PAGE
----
Typhoon Haiyan and the Economics of the Spectacle
Those who heard the impassioned plea of the Naderev Saño, head of the Philippines climate delegation at COP19 in Warsaw, could not fail to be moved. The Philippines has been battered by record breaking typhoons twice in the past year. Climate scientists have shown that such extreme weather events are brought on by climate change. The IPCC report earlier this year announced that global concentrations of CO2 emissions had reached 400 ppm. The threshold for catastrophic climate change is 350-450ppm. The paralysis of the international community in relation to the clearly accelerating instability of the global climate is extraordinary. This inability to act is another side effect of the society of the spectacle.
Catastrophic weather events are good news: spectacular images of the fury of nature, scenes of the devastated aftermath, stories of miraculous rescues and tragic losses. These are all great fodder for the media while presenters maintain a veneer of shock and sadness over the loss of life and possessions. This is the paradox of the spectacle. Our fascination with devastation leads to the inability to act in a long term manner to prevent things getting worse.
Resistance to the spectacle of environmental catastrophe has been largely ineffectual at this juncture. Disciplinary powers of social control instituted by the police and military at the behest of the corporate state stymie activism. Greenpeace protestors and two journalists from the ship Arctic Sunrise have been jailed for 57 days in Russia. Some of the activists tried to board Russia’s first Arctic offshore oil rig to hang a banner. They were arrested last month and charged with piracy. This charge was later dropped.
Compare this with the treatment of Edward Snowden. Snowden could play Russia off against the US but the Greenpeace protestors cannot play such strategic political games. They have powerful forces arrayed against them: the oil industry and the authoritarian state. This makes it clear their actions reflect a pure public interest, which is most vulnerable to the forces which want to protect the economic and political status quo regardless of the consequences. The consequences are dire indeed.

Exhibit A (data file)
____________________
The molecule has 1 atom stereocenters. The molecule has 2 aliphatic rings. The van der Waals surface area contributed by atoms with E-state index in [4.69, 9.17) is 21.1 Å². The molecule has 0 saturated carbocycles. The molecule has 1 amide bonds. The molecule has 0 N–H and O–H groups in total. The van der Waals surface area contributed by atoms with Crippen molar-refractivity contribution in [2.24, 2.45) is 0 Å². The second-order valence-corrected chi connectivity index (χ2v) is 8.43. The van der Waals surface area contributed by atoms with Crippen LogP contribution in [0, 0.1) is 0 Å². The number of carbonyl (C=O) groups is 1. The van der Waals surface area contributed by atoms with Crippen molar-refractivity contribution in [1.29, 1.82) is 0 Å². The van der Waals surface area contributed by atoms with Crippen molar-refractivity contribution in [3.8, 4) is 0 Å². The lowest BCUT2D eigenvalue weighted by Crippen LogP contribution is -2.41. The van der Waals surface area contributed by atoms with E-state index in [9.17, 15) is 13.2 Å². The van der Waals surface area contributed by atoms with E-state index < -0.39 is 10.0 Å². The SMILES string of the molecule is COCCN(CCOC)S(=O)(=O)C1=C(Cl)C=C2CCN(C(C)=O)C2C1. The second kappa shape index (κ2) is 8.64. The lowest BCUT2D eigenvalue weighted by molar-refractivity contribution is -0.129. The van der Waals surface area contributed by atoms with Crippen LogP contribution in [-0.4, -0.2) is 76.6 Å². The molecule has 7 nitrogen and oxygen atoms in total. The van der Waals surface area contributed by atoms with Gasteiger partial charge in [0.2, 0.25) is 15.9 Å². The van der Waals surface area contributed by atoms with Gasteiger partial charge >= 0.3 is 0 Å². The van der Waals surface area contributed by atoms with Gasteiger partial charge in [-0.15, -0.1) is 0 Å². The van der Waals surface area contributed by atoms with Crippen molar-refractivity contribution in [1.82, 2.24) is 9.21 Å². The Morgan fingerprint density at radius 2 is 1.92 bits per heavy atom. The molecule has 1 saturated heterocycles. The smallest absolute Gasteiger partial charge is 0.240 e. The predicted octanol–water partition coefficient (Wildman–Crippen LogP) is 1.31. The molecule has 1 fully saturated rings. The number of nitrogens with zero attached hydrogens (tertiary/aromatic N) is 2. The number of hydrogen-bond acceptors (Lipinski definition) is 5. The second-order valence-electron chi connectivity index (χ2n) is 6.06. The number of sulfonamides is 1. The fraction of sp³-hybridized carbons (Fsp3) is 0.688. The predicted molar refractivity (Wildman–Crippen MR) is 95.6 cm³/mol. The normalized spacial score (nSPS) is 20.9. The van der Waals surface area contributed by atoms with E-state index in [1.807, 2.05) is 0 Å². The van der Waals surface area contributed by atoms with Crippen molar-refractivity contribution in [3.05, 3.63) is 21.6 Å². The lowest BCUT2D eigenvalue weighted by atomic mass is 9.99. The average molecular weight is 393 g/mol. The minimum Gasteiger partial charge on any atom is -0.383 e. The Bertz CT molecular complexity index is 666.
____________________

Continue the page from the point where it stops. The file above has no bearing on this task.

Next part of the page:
The major strategy to address climate change has been through emissions trading schemes and carbon taxes. These programs attempt to include carbon dioxide and greenhouse gases into the economy by putting a price on carbon. In their implementation these plans are usually undermined by providing too many subsides to business and excessive numbers of free permits. These programs are inadvertently sabotaged by their own creators so they cannot effectively reduce the production of carbon.
Market-based solutions to climate change are inherently flawed because they play into the social structures of the spectacle. By commodifying the environment it is brought into the social relations of the spectacle where commodities represent an abstraction of the real world and objects lose their inherent meaning. Debord writes,
“The spectacle divides the world into two parts, one of which is held up as a self-representation to the world, and is superior to the world. The spectacle is simply the common language that bridges this division. Spectators are linked only by a one way relationship to the very center that maintains their isolation from one another. The spectacle thus unites what is separate, but it unites it only in its separateness.”
Nevertheless, reality in the form of violent nature intrudes and smashes the abstraction of the spectacle. Wind and waves tear down the urban landscape created to subdue people.
“Urbanism is the modern way of tackling the ongoing need to safeguard class power by ensuring the atomization of workers dangerously massed together by the conditions of urban production.… Such an integration into the system must recapture isolated individuals as individuals isolated together…. where the generalized use of receivers of the spectacle’s message ensures that his isolation is filled with the dominant images that indeed attain their full force only by virtue of this isolation.”
However, the spectacle reclaims the events by presenting the images within the media frames of extraordinary catastrophe, human drama and heroic action. These abstractions command our attention as effectively as TV drama. The abstraction plays out in timeless, non-space which those not directly affected can enter and leave at will, giving the illusion of control.
Joanne Knight writes about the influence of the media on power and politics. She has a Masters in International Relations. Her blog is firstname.lastname@example.org